“Without my son’s job ,it would have been very difficult to make ends meet,” Savitri said as if silently thanking her stars for providing her son with the job.
She said that the weaving business no longer is enough to sustain their family and therefore, her son had to take up the job at the plant.
“Most young people now prefer to work in restaurants,construction.It pays them more,”said Kaldki.
However,the weavers have tried to diversify into other products.They now make towels,aprons,socks.But nothing has really bolstered their economy
Sivakumar,a worker in a weaver’s cooperative workshop at Nidagundi said he has been working for the last 30 years and has seen the decline in their weaving community.
He said the lack of powerlooms is mainly due to erratic electricity supply.Even though the taluk has a NTPC plant,a hydroelectricity project at Almatti and an array of windmills.
He added that their local association used to have a President (SK Gowda) however,currently they don’t have a person to represent them.Currently, they don’t have a person to represent them.
The Kuppasts of Nidagundi
The household of Kariayappa Basava Kuppast is located in a dingy lane away from the main road.However,the structure looked grand as it stood on an enormous rock.
The house had the typical zamindar house one would often find in North India with a spacious courtyard in the middle.The walls had a series of family pictures,both b/w and coloured ones.
One of his son is settled abroad as a doctor while the other helps with the family business.
Kariyappa’s wife pointing to one of the pictures said, “My eldest son completed his MBBS here and went to America.He never had any interest in the weaving business…he got married last year to a nice girl from our village…my younger son helps us a lot with the business.”
Ladies from the neighbourhood sat in circle in the courtyard as Basavaraj Karaveerappa Kuppast,the younger son showed them the intricately crafted Ilkal sarees.
One of the women who was part of the group said, “We came from Nashik from my nephew’s wedding…Whenever I come visit my sister, I pick up a few sarees from here…”
Kariayappa was an enterprising man and had tried to bring in other weavers from his neighbourhood and started a business in his house. As he gave a detailed tour of his weaving workshop,he pointed out the main complex machinery he had developed to simplify the weaving process.
While reeling one of his machines stationed in of the rooms,he said, “In this one you can make complex saree designs in no time.But you have to reel in all the threads properly,he added as he intricately put in around a 100 threads lines.
A quick look up the broad stone steps revealed looms and machines from a bygone era. Most of them rotting; waiting to fade away into oblivion.
“We have ten looms…three of them are powered and are in working condition.”
His mother, who was curious about the new strangers in the house, spoke in crude Hindi, “There used to be so many more people. Now no one wants to work…It is just us left.”
GA Waghmore,a KHDC textile inspector in Bijapur said that the production has not gone down significantly.The problem is there is no demand at all for goods that the nekars produce like Ilkal sarees and towels.
“Whatever the consumption is…it is largely local,” he added.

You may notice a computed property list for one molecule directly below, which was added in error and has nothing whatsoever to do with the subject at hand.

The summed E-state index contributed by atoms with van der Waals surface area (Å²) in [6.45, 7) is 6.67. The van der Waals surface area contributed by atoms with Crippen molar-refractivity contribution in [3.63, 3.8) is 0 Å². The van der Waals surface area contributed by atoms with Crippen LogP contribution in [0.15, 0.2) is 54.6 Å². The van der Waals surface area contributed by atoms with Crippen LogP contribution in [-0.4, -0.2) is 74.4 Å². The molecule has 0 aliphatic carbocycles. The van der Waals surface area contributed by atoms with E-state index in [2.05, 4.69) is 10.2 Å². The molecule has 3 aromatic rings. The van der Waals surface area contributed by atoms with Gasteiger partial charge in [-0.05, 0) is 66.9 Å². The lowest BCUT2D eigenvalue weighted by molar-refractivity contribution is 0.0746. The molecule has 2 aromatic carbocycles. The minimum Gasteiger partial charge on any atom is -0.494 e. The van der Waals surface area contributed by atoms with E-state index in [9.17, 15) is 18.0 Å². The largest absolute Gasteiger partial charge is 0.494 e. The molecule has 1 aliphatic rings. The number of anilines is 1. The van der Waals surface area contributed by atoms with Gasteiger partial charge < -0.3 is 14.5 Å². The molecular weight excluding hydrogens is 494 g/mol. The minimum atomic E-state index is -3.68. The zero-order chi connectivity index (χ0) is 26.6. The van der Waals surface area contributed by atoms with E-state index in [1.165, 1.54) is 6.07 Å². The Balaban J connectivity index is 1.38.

Kaldki said that there are government schemes like the Vidya Vikasa Scheme under which the KHDC gives out uniform weaving contracts to weavers.
The Vishwa Programme aims to formally equip the weavers with advanced weaving skills.
However, Savitri said that neither she nor her daughter have never received any training or been part of a formal training programme organized by the KHDC.
The Ministry of Textiles recently launched the “Hastkala Sahyog Shivir” which plans to host textile camps and extend benefits to weaving communities across 200 weaving clusters in India.Golasangi which is a part of the initiative hosted a rally under the initiative in November 2017.
Girimal feels that the KHDC even though a government initiative to promote weavers in Karnataka has not entirely been successful to part its role.He said that the payout needs to increase for the weavers’ to stay in the profession.
On the other hand,Kaldki said that the government subsidies has really helped them to keep the cooperative workshed at Golasangi running.
Neeta Shah, AGM Merchandising of GoCoop,a handloom e-commerce website, said that the company currently based in four cities – Bangalore,Hyderabad,Bhubaneswar and New Delhi has extensively worked with handloom clusters across the country including Karnataka.They have conducted training programmes,workshops and the response has been good till now.
The Central government and state government schemes for weavers have failed to achieve their targets especially in Basavana Bagewadi.
A possible scenario where the government helps out the weavers’ with subsidy whereas the private players provide the training and handle sales can help to revolutionise the weaving scene.
Private startups can bring in disruptive technology and viral marketing strategies to the table which can give the scene the necessary boost.For example,Fab India brought ethnic products produced in rural areas and gave them a market.
A private startup can go on experimental mode and entirely overhaul the networks of production and distribution. Some textile and clothing based startups are even experimenting with clothes-on-rent and try-and-buy which will give the potential customers a chance to tryout before actually purchasing it.
In conclusion, there needs to be more private and government partnership in this particular sector so that it uplifts it as well as benefits the weavers.